In comparison to the rest of the oil and gas industry, BP is one of the most attractive investments on the market. BP's current position will appeal to investors interested in healthy dividends and potential growth. BP's stock price will begin to rise soon so the time to invest in shares is sooner opposed to later before the negative stigma has worn off from the cataclysmic oil spill in the Gulf of Mexico. BP is clearly undervalued, as its stock price does not reflect its true worth right now. The figures on its balance sheet and earnings reports are not stellar but there are a few key factors that indicate that this is a healthy long-term investment in the least.
Right now BP's stock price is hovering around $38. The 52-week range has been from $32 to almost $48, while the 50-day and 200-day moving averages have been $41 and $43 respectively. This indicates that the stock price is possibly at its lowest. The market cap is around $119 billion while the enterprise value is $149 billion, this suggests that there is more room for BP to grow and improve without any changes to its current operations. The price-to-earnings ratio is favorable while hovering around five or six; this is below the industry average and well below some of its major competitors in the industry. The sales numbers are increasing each quarter and the price-to-sales ratio is .31, which is very favorable and almost a third of its competitors in the industry. BP has also gone back to giving a healthy dividend yield of 4% to 5%, these are some of the highest available from any organization. Investors will benefit by investing now before the goodwill has been restored to BP's name, with time this stock price will eventually rise as the calamity of the Gulf spill fades to a distant memory.
The business model as of late, and rightly so, is to simply keep a low profile. Keeping out of headlines and being conservative in its approach is the best plan for BP right now. This makes BP quite easy to overlook for investors. Getting back to the status quo is the main agenda, along with satisfying current shareholders. The margin figures are not necessarily satisfying but that is mainly because BP is still reeling from selling assets, cleaning up the spill and months of litigation and bad publicity. The entire situation will serve as motivation for BP to be more judicious and conservative in its efforts from here on. This is reassuring to investors because it is hard to imagine a catastrophe of this nature or proportion happening again. The best time to invest is usually when a good corporation is recovering from its worse days. BP is still the largest producer of oil and gas in America. There are a few ventures on the forefront that provide promising outlook for interested investors and current shareholders.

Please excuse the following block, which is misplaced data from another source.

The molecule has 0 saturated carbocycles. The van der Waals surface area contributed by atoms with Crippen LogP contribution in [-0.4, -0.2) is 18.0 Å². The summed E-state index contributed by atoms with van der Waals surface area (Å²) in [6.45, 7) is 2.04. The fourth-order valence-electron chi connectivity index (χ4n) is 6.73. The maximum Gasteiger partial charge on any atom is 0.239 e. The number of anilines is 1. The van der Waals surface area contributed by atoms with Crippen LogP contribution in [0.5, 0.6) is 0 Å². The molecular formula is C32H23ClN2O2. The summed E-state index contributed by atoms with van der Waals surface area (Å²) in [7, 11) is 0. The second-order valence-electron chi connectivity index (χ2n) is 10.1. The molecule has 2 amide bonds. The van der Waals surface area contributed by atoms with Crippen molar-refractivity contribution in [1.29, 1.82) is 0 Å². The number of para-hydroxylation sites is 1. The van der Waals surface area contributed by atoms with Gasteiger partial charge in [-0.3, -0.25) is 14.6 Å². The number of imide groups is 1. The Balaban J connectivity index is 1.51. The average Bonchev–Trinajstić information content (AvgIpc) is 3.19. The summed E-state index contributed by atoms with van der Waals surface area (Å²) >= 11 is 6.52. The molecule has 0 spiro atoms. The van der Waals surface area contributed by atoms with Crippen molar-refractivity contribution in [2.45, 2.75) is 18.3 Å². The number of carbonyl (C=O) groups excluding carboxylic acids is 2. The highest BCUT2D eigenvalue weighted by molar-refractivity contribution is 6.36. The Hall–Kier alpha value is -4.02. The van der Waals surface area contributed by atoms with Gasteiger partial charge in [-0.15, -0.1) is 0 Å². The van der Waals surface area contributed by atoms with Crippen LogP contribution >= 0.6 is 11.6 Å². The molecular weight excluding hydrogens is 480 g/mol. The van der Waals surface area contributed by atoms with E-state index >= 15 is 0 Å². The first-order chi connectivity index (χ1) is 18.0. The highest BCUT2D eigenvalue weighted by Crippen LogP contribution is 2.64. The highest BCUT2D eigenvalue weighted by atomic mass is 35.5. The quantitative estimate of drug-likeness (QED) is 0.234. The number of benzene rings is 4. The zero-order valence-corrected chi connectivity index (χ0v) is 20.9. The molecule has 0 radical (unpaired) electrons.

Aside from investing in this oil and gas tycoon at a bargain, shareholder and investors can feel assured that BP does have a plan moving forward. BP recently developed a 500 ton spill containment system to avoid spills like the one in 2011. Within 10 days' time, this new system can be installed in a deep-water spill in order to redirect the leaked oil and gas into pipelines that go to the surface. Having a plan in case there is another spill will ensure that BP can at least stop the bleeding effectively in the face of another crisis. Much of the bad publicity BP endured was due to the fact there was no clear explanation or regulation for some time after the initial incident. Once BP is done paying for the damages, margins will take a turn around and help increase the stock price on the market. BP recently agreed to pay $7.8 billion earlier this year for economic, property and injury costs related to the spill. Chevron (NYSE:CVX) is actually about to release a dual-gradient drilling system that will eventually change the way the industry and all competitors operate, making drilling in open waters less risky and more environmentally friendly as well. BP will benefit with the advent of this new technology as its value increases in the market once it decides to adopt the new technology.
BP will actually be working with Chevron in a joint venture to acquire Angola LNG in order to produce and sell LNG worldwide and specifically in emerging markets in Asia. Teaming up with Chevron will help increase BP's goodwill, value in the markets and its annual earnings as well. Liquid natural gas is going to be the fastest growing energy market in the near future, a joint venture between the top tier oil and gas producers will benefit shareholders immensely as the demand currently outweighs the supply and operation scale.
BP is committed to its shareholders and upholding its long reputation for paying out high dividends. Tycoon T. Boone Pickens recently increased his investment in BP by 12 percent. BP has a lower price-to-earnings ratio and a higher dividend yield than competitors like Royal Dutch Shell (NYSE: RDS.A), Exxon Mobile (NYSE: XOM) and ConocoPhillips (NYSE: COP). BP's high beta of close to two and substandard margins are just an after effect of the spill and are currently hampering the stock price. This creates a limited window of opportunity for investors to take advantage of the undervalued BP at a discount price. Once BP is done paying fees and is able to repair its public image, stock prices will begin to rise and eventually settle above $50 possibly by 2013. Once the LNG ventures begin to become more prevalent in the market, BP's stock price could reach all-time highs of around $70 per share within the next five years. BP is an attractive investment now because it is trading at 20% to 60% below its direct competitors' stock price with comparable market cap size, yet it still has higher dividend yield and lower price-to-earnings with increasing sales numbers.